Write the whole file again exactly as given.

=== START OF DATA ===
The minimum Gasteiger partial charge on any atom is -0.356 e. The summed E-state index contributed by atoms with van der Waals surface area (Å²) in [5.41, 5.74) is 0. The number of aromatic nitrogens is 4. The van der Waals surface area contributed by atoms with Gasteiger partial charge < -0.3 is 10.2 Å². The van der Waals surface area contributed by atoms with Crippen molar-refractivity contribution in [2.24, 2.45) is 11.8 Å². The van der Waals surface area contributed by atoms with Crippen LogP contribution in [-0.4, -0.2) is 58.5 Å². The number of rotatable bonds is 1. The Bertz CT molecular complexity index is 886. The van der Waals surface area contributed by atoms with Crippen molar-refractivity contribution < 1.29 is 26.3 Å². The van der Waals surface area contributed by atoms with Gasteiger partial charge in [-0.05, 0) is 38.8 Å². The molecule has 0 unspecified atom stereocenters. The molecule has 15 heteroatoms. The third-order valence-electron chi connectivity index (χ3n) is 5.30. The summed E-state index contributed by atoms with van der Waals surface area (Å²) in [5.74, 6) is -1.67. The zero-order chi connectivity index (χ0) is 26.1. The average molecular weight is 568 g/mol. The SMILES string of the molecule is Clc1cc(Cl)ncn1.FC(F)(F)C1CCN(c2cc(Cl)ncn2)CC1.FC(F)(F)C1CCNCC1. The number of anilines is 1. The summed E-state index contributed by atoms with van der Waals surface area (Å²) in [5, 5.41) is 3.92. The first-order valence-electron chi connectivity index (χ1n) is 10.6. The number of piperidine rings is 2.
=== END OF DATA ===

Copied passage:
The minimum Gasteiger partial charge on any atom is -0.356 e. The summed E-state index contributed by atoms with van der Waals surface area (Å²) in [5.41, 5.74) is 0. The number of aromatic nitrogens is 4. The van der Waals surface area contributed by atoms with Gasteiger partial charge < -0.3 is 10.2 Å². The van der Waals surface area contributed by atoms with Crippen molar-refractivity contribution in [2.24, 2.45) is 11.8 Å². The van der Waals surface area contributed by atoms with Crippen LogP contribution in [-0.4, -0.2) is 58.5 Å². The number of rotatable bonds is 1. The Bertz CT molecular complexity index is 886. The van der Waals surface area contributed by atoms with Crippen molar-refractivity contribution < 1.29 is 26.3 Å². The van der Waals surface area contributed by atoms with Gasteiger partial charge in [-0.05, 0) is 38.8 Å². The molecule has 0 unspecified atom stereocenters. The molecule has 15 heteroatoms. The third-order valence-electron chi connectivity index (χ3n) is 5.30. The summed E-state index contributed by atoms with van der Waals surface area (Å²) in [5.74, 6) is -1.67. The zero-order chi connectivity index (χ0) is 26.1. The average molecular weight is 568 g/mol. The SMILES string of the molecule is Clc1cc(Cl)ncn1.FC(F)(F)C1CCN(c2cc(Cl)ncn2)CC1.FC(F)(F)C1CCNCC1. The number of anilines is 1. The summed E-state index contributed by atoms with van der Waals surface area (Å²) in [5, 5.41) is 3.92. The first-order valence-electron chi connectivity index (χ1n) is 10.6. The number of piperidine rings is 2.